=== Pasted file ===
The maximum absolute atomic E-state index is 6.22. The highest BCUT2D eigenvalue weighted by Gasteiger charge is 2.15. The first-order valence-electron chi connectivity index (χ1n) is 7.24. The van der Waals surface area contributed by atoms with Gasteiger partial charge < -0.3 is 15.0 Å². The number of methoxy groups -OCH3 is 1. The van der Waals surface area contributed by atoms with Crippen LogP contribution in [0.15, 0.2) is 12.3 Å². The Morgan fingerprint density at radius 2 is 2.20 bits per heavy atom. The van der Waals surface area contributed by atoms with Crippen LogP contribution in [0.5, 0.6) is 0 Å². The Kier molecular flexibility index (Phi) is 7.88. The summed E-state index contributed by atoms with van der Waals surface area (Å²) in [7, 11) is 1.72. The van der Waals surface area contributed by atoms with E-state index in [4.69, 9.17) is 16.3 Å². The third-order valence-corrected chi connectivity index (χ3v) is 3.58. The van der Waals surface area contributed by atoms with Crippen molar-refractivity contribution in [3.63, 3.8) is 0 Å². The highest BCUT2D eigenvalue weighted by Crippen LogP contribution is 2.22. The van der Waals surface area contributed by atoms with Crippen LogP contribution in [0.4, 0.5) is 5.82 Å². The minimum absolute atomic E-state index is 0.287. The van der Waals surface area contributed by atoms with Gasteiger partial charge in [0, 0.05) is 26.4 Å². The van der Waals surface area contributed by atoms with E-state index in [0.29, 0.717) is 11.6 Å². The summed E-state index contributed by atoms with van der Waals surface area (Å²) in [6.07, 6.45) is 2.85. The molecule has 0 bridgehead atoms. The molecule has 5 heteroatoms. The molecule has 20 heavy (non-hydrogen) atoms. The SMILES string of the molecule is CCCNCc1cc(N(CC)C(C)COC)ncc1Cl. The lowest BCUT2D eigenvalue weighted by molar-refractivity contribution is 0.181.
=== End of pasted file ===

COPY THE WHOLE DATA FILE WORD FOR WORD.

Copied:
The maximum absolute atomic E-state index is 6.22. The highest BCUT2D eigenvalue weighted by Gasteiger charge is 2.15. The first-order valence-electron chi connectivity index (χ1n) is 7.24. The van der Waals surface area contributed by atoms with Gasteiger partial charge < -0.3 is 15.0 Å². The number of methoxy groups -OCH3 is 1. The van der Waals surface area contributed by atoms with Crippen LogP contribution in [0.15, 0.2) is 12.3 Å². The Morgan fingerprint density at radius 2 is 2.20 bits per heavy atom. The van der Waals surface area contributed by atoms with Crippen LogP contribution in [0.5, 0.6) is 0 Å². The Kier molecular flexibility index (Phi) is 7.88. The summed E-state index contributed by atoms with van der Waals surface area (Å²) in [7, 11) is 1.72. The van der Waals surface area contributed by atoms with E-state index in [4.69, 9.17) is 16.3 Å². The third-order valence-corrected chi connectivity index (χ3v) is 3.58. The van der Waals surface area contributed by atoms with Crippen molar-refractivity contribution in [3.63, 3.8) is 0 Å². The highest BCUT2D eigenvalue weighted by Crippen LogP contribution is 2.22. The van der Waals surface area contributed by atoms with Crippen LogP contribution in [0.4, 0.5) is 5.82 Å². The minimum absolute atomic E-state index is 0.287. The van der Waals surface area contributed by atoms with Gasteiger partial charge in [0, 0.05) is 26.4 Å². The van der Waals surface area contributed by atoms with E-state index in [0.29, 0.717) is 11.6 Å². The summed E-state index contributed by atoms with van der Waals surface area (Å²) in [6.07, 6.45) is 2.85. The molecule has 0 bridgehead atoms. The molecule has 5 heteroatoms. The molecule has 20 heavy (non-hydrogen) atoms. The SMILES string of the molecule is CCCNCc1cc(N(CC)C(C)COC)ncc1Cl. The lowest BCUT2D eigenvalue weighted by molar-refractivity contribution is 0.181.